Trudeau said the months-long protests by farmers on the outskirts of Delhi were concerning, drawing a rebuke from the Indian government which said it was an internal matter.
Last week, however, Trudeau spoke to Indian counterpart Narendra Modi and they discussed the two countries’ commitment to democracy.
Modi also said India would do its best to supply COVID-19 vaccines sought by Canada.
Dear Hon’ble PM <a href=”https://twitter.com/JustinTrudeau?ref_src=twsrc%5Etfw”>@JustinTrudeau</a>, I thank you for your warm words towards India and it’s vaccine industry. As we await regulatory approvals from Canada, I assure you, <a href=”https://twitter.com/SerumInstIndia?ref_src=twsrc%5Etfw”>@SerumInstIndia</a> will fly out <a href=”https://twitter.com/hashtag/COVISHIELD?src=hash&ref_src=twsrc%5Etfw”>#COVISHIELD</a> to Canada in less than a month; I’m on it!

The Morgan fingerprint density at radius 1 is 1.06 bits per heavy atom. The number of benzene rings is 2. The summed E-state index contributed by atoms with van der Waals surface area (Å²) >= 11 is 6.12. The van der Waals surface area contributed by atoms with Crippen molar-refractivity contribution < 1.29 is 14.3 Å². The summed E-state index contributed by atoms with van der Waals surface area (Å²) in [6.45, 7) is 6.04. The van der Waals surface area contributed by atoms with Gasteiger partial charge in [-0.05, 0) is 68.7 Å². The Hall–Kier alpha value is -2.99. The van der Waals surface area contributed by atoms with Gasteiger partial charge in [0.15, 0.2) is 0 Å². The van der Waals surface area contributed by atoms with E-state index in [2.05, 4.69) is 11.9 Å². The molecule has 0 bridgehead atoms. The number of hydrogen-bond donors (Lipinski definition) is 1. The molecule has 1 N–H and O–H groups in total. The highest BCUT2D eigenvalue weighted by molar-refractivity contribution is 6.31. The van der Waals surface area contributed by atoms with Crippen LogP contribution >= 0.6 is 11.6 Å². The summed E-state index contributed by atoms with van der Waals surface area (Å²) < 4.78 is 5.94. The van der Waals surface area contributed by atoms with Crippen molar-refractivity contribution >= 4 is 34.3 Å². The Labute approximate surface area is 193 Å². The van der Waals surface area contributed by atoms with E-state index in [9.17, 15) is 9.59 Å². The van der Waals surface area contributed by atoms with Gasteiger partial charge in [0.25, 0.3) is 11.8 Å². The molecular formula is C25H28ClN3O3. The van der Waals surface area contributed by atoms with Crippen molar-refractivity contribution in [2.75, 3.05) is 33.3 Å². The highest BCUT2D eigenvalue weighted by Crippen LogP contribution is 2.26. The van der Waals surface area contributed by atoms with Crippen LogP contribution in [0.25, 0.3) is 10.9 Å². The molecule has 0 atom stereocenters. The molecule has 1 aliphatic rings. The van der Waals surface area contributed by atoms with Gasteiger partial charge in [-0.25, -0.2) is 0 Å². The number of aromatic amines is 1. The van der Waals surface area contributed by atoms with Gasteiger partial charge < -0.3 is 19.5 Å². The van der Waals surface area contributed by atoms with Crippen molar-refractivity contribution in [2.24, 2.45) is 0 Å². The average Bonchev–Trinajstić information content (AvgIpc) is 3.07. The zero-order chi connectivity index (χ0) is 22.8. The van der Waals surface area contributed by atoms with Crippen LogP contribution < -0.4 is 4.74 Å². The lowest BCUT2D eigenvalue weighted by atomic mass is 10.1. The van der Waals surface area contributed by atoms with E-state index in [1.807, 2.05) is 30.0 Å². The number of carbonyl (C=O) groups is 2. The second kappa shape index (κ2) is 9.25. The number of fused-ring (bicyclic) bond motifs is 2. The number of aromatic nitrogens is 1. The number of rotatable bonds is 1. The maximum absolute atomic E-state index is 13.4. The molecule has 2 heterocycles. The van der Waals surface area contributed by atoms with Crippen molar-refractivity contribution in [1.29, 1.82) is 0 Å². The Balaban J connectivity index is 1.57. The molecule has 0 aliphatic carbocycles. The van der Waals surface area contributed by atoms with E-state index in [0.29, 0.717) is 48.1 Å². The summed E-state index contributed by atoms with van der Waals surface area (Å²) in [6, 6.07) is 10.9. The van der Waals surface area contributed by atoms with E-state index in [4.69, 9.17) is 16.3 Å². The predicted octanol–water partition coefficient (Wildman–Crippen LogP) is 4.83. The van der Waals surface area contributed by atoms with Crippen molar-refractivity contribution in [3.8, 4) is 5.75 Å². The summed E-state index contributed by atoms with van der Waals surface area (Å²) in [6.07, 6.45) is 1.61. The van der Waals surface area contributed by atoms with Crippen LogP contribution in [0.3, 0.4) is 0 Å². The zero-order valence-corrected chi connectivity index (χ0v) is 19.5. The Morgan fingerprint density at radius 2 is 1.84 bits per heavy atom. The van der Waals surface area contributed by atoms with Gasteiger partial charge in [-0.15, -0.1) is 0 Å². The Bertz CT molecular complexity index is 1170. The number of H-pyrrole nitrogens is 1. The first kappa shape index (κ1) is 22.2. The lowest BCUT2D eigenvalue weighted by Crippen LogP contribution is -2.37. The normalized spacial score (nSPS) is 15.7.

On Monday Adar Poonawalla, the chief executive of Serum Institute of India (SII) — the world’s largest vaccine maker — reaffirmed that commitment.
“As we await regulatory approvals from Canada, I assure you, @SerumInstIndia will fly out #COVISHIELD to Canada in less than a month; I’m on it!” Poonawalla said in a tweet, using the brand name under which Serum produces the shot developed by Oxford University and AstraZeneca Plc.
India’s SII has emerged as a key vaccine supplier amid the pandemic. Canada, like many other countries, is relying on foreign supplies because it is unable to produce the vaccine locally.
Experts and officials say India has been trying to use its vaccine dominance to shore up diplomatic support.